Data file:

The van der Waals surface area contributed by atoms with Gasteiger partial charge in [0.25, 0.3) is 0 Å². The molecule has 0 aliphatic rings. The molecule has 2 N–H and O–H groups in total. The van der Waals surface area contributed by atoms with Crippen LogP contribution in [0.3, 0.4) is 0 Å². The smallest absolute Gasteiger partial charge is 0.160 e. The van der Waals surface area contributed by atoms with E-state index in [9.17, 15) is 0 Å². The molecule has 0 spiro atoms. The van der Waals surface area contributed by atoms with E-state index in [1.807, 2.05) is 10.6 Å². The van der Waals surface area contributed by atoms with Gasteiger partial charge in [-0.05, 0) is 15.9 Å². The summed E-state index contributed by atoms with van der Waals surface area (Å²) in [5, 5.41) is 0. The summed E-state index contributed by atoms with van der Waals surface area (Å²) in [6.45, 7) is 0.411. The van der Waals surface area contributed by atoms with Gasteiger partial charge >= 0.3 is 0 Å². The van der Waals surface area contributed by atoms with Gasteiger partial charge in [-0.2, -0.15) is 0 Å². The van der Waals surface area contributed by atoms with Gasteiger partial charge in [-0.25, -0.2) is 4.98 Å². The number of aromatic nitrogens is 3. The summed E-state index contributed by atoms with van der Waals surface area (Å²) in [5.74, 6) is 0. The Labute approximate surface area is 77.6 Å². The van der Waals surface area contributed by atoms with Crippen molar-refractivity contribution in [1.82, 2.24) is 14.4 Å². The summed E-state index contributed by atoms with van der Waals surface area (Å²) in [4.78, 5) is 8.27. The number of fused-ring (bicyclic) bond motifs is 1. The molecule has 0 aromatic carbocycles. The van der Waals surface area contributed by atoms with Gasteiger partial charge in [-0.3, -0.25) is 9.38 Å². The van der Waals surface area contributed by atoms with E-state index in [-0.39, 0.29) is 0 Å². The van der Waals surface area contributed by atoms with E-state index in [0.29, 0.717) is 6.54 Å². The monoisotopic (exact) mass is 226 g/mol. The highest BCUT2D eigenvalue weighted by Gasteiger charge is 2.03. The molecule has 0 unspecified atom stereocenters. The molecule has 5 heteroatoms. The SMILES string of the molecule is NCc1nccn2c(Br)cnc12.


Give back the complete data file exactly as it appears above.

The van der Waals surface area contributed by atoms with Gasteiger partial charge in [0.25, 0.3) is 0 Å². The molecule has 0 aliphatic rings. The molecule has 2 N–H and O–H groups in total. The van der Waals surface area contributed by atoms with Crippen LogP contribution in [0.3, 0.4) is 0 Å². The smallest absolute Gasteiger partial charge is 0.160 e. The van der Waals surface area contributed by atoms with E-state index in [9.17, 15) is 0 Å². The molecule has 0 spiro atoms. The van der Waals surface area contributed by atoms with E-state index in [1.807, 2.05) is 10.6 Å². The van der Waals surface area contributed by atoms with Gasteiger partial charge in [-0.05, 0) is 15.9 Å². The summed E-state index contributed by atoms with van der Waals surface area (Å²) in [5, 5.41) is 0. The summed E-state index contributed by atoms with van der Waals surface area (Å²) in [6.45, 7) is 0.411. The van der Waals surface area contributed by atoms with Gasteiger partial charge >= 0.3 is 0 Å². The van der Waals surface area contributed by atoms with Gasteiger partial charge in [-0.2, -0.15) is 0 Å². The van der Waals surface area contributed by atoms with Gasteiger partial charge in [-0.25, -0.2) is 4.98 Å². The number of aromatic nitrogens is 3. The summed E-state index contributed by atoms with van der Waals surface area (Å²) in [5.74, 6) is 0. The Labute approximate surface area is 77.6 Å². The van der Waals surface area contributed by atoms with Crippen molar-refractivity contribution in [1.82, 2.24) is 14.4 Å². The summed E-state index contributed by atoms with van der Waals surface area (Å²) in [4.78, 5) is 8.27. The number of fused-ring (bicyclic) bond motifs is 1. The molecule has 0 aromatic carbocycles. The van der Waals surface area contributed by atoms with Gasteiger partial charge in [-0.3, -0.25) is 9.38 Å². The van der Waals surface area contributed by atoms with E-state index in [-0.39, 0.29) is 0 Å². The van der Waals surface area contributed by atoms with E-state index in [0.29, 0.717) is 6.54 Å². The monoisotopic (exact) mass is 226 g/mol. The highest BCUT2D eigenvalue weighted by Gasteiger charge is 2.03. The molecule has 0 unspecified atom stereocenters. The molecule has 5 heteroatoms. The SMILES string of the molecule is NCc1nccn2c(Br)cnc12.